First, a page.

Lin, William and Sun, David and Tsai, Shih-Chuan (2010): Does trading remove or bring frictions?
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We explore in this paper how trading noise, when considered as a market friction, reacts to trading activity. Transactions cost is a good explanation for intraday trading behavior in the market according to our data. Particularly, we show that in general trading brings friction to market. However, trading friction at market open is the lowest during the day, as trading causes less friction then relatively. This is due to the behavioral difference among investors. When market opens, individual trading removes, while institutional trading brings, market friction. Situation in the rest of the day is just the opposite, where individual, instead of institutional, trading brings friction. The uneven behavior of trading noise across investors and time of day makes it a specific, rather than general, transactions cost, as opposed to Stoll (2000). Intraday trading activity suppresses both order width and depth, as proxies for trading intensity, therefore creates more noise or friction in the market. Width and depth contribute to trading noise in a polarized way, so that individual trading hurts friction in small cap stocks at open, but benefits it at close. Institutional trading brings extremely strong friction to large cap stocks, but less so at market close. So trading noise as a specific, rather than general, transactions cost is prominent only to certain investors, at certain time and for certain stocks in the market. Our findings lend itself to the justification of the new financial transactions tax proposed by the European Union.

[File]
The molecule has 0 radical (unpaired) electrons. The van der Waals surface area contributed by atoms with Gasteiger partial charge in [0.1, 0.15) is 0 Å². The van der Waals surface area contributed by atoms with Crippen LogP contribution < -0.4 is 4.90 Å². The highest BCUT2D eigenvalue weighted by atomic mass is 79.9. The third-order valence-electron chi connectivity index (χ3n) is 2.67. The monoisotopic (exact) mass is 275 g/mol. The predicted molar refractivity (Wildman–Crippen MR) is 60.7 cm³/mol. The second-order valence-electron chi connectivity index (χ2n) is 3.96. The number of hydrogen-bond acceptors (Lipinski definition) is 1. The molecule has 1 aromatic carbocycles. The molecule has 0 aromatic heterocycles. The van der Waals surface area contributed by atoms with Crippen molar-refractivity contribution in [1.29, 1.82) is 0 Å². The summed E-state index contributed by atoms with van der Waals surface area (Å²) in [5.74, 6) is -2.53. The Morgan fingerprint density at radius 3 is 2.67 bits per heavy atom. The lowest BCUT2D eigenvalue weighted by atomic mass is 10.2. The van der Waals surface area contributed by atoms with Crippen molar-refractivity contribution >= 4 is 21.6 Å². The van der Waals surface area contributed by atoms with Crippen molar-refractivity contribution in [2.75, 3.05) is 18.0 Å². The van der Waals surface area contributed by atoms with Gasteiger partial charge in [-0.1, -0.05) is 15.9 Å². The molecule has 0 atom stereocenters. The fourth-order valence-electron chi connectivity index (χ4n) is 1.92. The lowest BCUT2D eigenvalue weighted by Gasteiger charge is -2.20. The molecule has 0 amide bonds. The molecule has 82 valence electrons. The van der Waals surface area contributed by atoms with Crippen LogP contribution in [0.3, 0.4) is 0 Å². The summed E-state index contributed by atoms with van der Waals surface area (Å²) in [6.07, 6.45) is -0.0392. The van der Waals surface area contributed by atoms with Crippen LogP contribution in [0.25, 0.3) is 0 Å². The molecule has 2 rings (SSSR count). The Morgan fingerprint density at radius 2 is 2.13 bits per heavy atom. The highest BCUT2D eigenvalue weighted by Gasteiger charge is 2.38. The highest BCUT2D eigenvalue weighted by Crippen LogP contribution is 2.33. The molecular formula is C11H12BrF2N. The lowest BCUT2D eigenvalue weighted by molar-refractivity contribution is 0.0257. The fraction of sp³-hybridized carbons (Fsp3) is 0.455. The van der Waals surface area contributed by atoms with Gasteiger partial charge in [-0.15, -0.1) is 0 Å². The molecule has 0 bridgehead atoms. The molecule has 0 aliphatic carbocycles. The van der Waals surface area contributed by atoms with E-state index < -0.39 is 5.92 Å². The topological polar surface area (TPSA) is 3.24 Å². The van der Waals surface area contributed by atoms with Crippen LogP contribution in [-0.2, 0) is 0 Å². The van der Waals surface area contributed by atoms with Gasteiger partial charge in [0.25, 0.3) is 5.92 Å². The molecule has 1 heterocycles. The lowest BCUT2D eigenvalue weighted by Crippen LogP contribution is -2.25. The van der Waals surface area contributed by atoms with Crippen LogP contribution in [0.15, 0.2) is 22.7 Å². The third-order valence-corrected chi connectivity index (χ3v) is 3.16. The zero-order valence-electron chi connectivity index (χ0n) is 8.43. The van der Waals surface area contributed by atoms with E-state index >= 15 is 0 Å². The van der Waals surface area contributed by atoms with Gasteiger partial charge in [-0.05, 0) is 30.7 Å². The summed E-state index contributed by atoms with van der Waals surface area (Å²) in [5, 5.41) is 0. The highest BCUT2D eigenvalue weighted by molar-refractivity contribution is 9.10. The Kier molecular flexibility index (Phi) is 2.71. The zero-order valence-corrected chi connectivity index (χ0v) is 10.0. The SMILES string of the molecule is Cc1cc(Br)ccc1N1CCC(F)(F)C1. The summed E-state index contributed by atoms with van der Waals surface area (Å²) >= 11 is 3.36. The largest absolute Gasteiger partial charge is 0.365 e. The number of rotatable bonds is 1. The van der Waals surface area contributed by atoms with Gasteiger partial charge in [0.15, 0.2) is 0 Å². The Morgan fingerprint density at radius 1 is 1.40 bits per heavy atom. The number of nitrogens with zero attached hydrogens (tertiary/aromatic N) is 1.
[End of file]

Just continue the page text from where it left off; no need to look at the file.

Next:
|Item Type:||MPRA Paper|
|Original Title:||Does trading remove or bring frictions?|
|Keywords:||Noise, transaction cost, herding, search model, order book|
|Subjects:||G - Financial Economics > G1 - General Financial Markets > G12 - Asset Pricing; Trading volume; Bond Interest Rates
L - Industrial Organization > L1 - Market Structure, Firm Strategy, and Market Performance > L11 - Production, Pricing, and Market Structure; Size Distribution of Firms
C - Mathematical and Quantitative Methods > C1 - Econometric and Statistical Methods and Methodology: General > C14 - Semiparametric and Nonparametric Methods: General
D - Microeconomics > D8 - Information, Knowledge, and Uncertainty > D82 - Asymmetric and Private Information; Mechanism Design
D - Microeconomics > D8 - Information, Knowledge, and Uncertainty > D83 - Search; Learning; Information and Knowledge; Communication; Belief
|Depositing User:||David Sun|
|Date Deposited:||11. Mar 2012 14:57|
|Last Modified:||21. Feb 2013 22:55|
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